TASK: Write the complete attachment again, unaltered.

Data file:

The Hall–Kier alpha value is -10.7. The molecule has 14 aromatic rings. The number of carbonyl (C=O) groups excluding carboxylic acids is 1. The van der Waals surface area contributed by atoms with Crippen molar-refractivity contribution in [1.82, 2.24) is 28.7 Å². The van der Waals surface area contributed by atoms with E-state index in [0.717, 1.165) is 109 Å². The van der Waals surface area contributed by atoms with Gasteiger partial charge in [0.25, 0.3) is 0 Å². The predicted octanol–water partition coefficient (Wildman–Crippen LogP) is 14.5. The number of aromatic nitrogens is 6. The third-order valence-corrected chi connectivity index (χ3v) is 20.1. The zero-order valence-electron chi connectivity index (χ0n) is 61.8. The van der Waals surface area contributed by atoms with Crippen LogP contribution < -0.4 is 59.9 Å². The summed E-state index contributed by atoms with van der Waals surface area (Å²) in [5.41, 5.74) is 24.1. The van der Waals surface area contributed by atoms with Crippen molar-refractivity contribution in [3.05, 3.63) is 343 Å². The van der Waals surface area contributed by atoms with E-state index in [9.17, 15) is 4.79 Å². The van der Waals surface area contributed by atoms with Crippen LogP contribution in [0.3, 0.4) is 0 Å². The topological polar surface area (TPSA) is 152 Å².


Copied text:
The Hall–Kier alpha value is -10.7. The molecule has 14 aromatic rings. The number of carbonyl (C=O) groups excluding carboxylic acids is 1. The van der Waals surface area contributed by atoms with Crippen molar-refractivity contribution in [1.82, 2.24) is 28.7 Å². The van der Waals surface area contributed by atoms with E-state index in [0.717, 1.165) is 109 Å². The van der Waals surface area contributed by atoms with Gasteiger partial charge in [0.25, 0.3) is 0 Å². The predicted octanol–water partition coefficient (Wildman–Crippen LogP) is 14.5. The number of aromatic nitrogens is 6. The third-order valence-corrected chi connectivity index (χ3v) is 20.1. The zero-order valence-electron chi connectivity index (χ0n) is 61.8. The van der Waals surface area contributed by atoms with Crippen LogP contribution < -0.4 is 59.9 Å². The summed E-state index contributed by atoms with van der Waals surface area (Å²) in [5.41, 5.74) is 24.1. The van der Waals surface area contributed by atoms with Crippen molar-refractivity contribution in [3.05, 3.63) is 343 Å². The van der Waals surface area contributed by atoms with E-state index in [9.17, 15) is 4.79 Å². The van der Waals surface area contributed by atoms with Crippen LogP contribution in [0.3, 0.4) is 0 Å². The topological polar surface area (TPSA) is 152 Å².